Richard Furnstein: One of Paul McCartney's finest throat bleeders, "Long Tall Sally" was the boys' latest search and destroy album closer. Yet it doesn't even close an album, it opens an EP. The boys were wise to showcase all originals on the A Hard Day's Night album, it made the toss off rocker collection Long Tall Sally extended player a thing of pure rock beauty. Like egging the dean's house, prank calling the frigid beauty's house, and making lewd gestures in the malt shop. This is the sound of newly hemmed school pants cracking under the teenage pressure. Paul is out of his mind on this. Heck, they are all out of their minds on this. Listen to that solo, Mr. Voltero. There won't be an economics mid term today, we're too busy fornicating in our minds.
Robert Bunter: I didn’t realize until I read Tim White’s excellent “Tell Me Why” that “Long Tall Sally” and “Tutti Frutti” are filled with secret slang signifiers from the gay 1950s underground. That’s amazing! Little Richard is really overdue for a reevaluation. Sure, he’s probably in the Rock and Roll Hall of Fame and he’s always name-dropped when you list the original pioneers, but I’d submit he deserves to be ranked on the same level with revolutionary, transformational figures like Bowie, Dylan and Bolan. The staid, conservative parents of the ‘50s were frightened enough by the spectacle of their crew-cut, bobby-socked offspring writhing and jumping while a black man screamed and kicked over the piano stool, but they would have keeled over on the spot if they knew what he was really on about. It’s like Frankie Goes To Hollywood frontman Holly Johnson said when asked about the controversy surrounding the “Relax” video: “The kids didn’t know anything about all that, they just think it’s a party.” I doubt The Beatles were 100% hip to the full implications, either, but I submit that they wouldn’t have cared, if they were. Paul turns in the first immortal vocal performance of his career, while the “boys” bash and crash gleefully in the background. Exciting!
Paul's here to deliver the Cliff's Notes to Lil Rick. Leave your wig and high heeled boots at home, sir. Prince ripped you off, you say? Fascinating. If you don't mind, I'm going to get back to listening to London Town.
Richard Furnstein: My favorite thing about Little Richard is Paul McCartney. He made it so we never had to listen to Richard's primal (yet admittedly crucial) rock ploppers about illicit skiffle shack rendezvous in the heart of a dank bayou. No sir, Paul's here to deliver the Cliff's Notes to Lil Rick. Leave your wig and high heeled boots at home, sir. Prince ripped you off, you say? Fascinating. If you don't mind, I'm going to get back to listening to London Town. Little Richard is just a weirdo that would appear on kids shows with frightening makeup, yelling and sweating at an inappropriate volume. Gimme Sir McCartney anyday.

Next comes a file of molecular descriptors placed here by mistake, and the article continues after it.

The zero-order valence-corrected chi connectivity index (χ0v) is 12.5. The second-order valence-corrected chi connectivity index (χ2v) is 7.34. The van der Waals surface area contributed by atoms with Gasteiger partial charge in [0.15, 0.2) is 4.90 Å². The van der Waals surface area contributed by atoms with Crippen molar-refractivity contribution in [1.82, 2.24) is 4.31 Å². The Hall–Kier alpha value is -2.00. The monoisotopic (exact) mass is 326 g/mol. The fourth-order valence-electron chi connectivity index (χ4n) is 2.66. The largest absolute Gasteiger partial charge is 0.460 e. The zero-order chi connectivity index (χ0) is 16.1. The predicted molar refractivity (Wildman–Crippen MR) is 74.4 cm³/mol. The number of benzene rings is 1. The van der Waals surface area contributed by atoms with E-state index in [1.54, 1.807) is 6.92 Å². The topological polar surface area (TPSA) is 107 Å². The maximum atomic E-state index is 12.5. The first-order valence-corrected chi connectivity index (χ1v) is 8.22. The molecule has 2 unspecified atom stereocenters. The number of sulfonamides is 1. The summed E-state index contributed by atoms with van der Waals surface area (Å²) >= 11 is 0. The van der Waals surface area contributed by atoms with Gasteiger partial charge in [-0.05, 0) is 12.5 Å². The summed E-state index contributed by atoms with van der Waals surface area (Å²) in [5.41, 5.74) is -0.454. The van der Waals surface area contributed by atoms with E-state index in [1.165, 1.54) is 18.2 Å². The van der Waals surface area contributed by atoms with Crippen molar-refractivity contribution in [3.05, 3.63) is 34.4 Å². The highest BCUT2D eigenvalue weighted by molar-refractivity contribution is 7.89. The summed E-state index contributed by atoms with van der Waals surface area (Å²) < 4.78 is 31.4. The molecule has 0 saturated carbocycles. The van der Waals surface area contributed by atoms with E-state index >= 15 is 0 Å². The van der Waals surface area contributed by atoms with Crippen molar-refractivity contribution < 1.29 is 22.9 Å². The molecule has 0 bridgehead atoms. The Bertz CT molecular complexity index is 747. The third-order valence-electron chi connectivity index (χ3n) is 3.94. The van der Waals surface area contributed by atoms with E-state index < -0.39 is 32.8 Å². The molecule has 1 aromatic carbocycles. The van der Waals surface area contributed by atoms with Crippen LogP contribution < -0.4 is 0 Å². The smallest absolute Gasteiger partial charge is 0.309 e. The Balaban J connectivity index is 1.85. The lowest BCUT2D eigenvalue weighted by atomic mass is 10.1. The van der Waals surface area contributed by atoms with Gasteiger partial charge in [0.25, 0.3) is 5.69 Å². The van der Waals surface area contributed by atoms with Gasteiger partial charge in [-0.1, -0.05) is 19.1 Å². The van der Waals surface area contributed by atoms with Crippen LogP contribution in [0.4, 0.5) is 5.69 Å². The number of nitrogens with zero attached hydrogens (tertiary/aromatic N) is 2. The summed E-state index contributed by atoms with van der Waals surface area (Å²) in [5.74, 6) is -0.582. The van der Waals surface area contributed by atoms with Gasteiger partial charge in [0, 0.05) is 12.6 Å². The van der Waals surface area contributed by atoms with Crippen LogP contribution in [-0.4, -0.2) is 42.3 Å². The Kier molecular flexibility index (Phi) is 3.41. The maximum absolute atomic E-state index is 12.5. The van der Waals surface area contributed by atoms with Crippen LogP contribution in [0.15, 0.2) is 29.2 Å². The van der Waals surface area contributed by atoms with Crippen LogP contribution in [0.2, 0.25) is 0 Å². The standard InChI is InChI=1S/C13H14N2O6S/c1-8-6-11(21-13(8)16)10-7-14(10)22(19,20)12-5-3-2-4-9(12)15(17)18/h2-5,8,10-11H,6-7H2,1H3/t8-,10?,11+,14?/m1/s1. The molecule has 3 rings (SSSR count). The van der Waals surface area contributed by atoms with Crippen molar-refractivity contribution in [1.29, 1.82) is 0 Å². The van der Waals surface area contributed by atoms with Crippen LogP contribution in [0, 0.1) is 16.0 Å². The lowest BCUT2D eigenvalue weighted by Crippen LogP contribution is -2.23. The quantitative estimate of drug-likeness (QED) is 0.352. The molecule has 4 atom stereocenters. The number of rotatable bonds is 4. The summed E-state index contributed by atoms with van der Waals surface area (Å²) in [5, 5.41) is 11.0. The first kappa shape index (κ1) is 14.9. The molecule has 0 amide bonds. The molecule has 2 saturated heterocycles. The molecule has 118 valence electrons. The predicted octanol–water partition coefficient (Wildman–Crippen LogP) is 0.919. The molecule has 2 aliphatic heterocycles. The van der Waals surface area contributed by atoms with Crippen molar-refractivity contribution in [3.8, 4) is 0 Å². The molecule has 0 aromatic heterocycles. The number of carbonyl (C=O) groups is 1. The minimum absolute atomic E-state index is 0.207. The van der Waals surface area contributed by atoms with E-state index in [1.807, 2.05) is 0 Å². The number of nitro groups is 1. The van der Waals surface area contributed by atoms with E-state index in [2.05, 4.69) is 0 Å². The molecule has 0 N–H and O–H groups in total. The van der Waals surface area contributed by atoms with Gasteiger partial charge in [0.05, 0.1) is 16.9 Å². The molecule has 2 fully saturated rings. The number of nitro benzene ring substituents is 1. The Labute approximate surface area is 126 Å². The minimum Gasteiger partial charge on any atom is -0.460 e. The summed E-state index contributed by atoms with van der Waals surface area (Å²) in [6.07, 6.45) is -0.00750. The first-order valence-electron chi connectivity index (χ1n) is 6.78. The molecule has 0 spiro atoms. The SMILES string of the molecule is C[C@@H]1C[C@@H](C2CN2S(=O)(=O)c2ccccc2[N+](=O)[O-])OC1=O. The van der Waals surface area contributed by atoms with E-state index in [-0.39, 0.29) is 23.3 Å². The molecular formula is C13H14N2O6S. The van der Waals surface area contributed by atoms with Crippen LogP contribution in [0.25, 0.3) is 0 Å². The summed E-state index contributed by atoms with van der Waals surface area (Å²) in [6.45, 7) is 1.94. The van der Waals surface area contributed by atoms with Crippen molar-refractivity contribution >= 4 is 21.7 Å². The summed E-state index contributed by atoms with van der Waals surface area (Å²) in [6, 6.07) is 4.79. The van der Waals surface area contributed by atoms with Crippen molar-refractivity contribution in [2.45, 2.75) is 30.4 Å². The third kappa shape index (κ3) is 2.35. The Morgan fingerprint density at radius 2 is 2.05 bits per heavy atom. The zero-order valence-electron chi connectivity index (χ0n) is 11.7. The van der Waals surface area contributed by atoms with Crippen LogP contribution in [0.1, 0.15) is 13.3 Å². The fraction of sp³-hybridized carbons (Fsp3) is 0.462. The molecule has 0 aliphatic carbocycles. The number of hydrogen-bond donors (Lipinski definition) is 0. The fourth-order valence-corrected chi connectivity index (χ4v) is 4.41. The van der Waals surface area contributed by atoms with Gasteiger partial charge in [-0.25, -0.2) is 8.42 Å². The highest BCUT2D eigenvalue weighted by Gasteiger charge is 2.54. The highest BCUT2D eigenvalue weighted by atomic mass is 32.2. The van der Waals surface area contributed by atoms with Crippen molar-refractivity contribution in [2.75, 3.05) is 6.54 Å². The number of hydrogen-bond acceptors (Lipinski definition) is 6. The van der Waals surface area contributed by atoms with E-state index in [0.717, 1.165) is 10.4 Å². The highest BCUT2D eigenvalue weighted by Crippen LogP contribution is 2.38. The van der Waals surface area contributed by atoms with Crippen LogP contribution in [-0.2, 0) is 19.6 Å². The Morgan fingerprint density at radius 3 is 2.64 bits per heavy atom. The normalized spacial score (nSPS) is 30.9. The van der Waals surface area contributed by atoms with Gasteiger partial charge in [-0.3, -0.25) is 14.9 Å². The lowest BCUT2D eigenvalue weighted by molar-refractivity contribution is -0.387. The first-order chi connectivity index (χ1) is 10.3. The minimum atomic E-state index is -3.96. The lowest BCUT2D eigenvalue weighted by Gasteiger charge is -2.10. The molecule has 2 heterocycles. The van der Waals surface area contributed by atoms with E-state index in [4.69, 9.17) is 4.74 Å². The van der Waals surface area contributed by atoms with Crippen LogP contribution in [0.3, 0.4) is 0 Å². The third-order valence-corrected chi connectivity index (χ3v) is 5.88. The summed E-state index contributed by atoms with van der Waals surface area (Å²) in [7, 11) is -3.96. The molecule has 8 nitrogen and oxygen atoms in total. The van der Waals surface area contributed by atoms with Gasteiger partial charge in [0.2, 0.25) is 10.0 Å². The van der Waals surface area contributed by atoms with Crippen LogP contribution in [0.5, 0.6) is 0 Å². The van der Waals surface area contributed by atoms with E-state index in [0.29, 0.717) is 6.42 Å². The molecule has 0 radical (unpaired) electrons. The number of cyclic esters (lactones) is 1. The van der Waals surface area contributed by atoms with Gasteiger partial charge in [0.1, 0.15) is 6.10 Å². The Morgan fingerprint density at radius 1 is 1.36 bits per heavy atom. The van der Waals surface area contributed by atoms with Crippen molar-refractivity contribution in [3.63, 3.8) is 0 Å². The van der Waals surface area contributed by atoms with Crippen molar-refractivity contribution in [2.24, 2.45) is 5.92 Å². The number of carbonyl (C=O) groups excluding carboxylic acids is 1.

Robert Bunter: You know, I want to respond indignantly and insist that you show some respect for one of rock’s founding fathers, but, let’s be honest. I never listen to Little Richard. I don’t really want to. When I’m in the mood for that sort of thing, I’ll put on Esquerita. I don’t even know if Little Richard still walks among the living. Please check that out and let me know. Also: London Town is great! A truly underrated album with some lovely moods and emotions. The shimmering, effervescent beauty of “I’m Carrying,” the murky rock of “I’ve Had Enough,” the bleary European portraiture of “Café On The Left Bank” and “London Town” – I would definitely rather listen to this than some old Little Richard sides. Anyway, “Long Tall Sally” is a great track. I don’t have very much more to say. Let’s talk more about London Town.
Richard Furnstein: London Town is often discussed as suffering in the wake of punk rock music. Well, I'm sorry, Legs McNeil. While you were off pogo-ing and gobbing your wobbly toothed disease at some trust fund lunkheads, Paul was off exploring textures and harmonies with his great love and great friend. I hate to tell you, but Paul already gave you his punk in numbers like "Long Tall Sally." Now it was time to enjoy the Scottish countryside and have children. We all have to grow up eventually. Never one to settle, Paul would later tip his golden cap to the new wave with "Spin It On" from Back To The Egg. But you never listened, did you, Legs?
Robert Bunter: You, Richard Furnstein, have again nailed it. It’s that magic!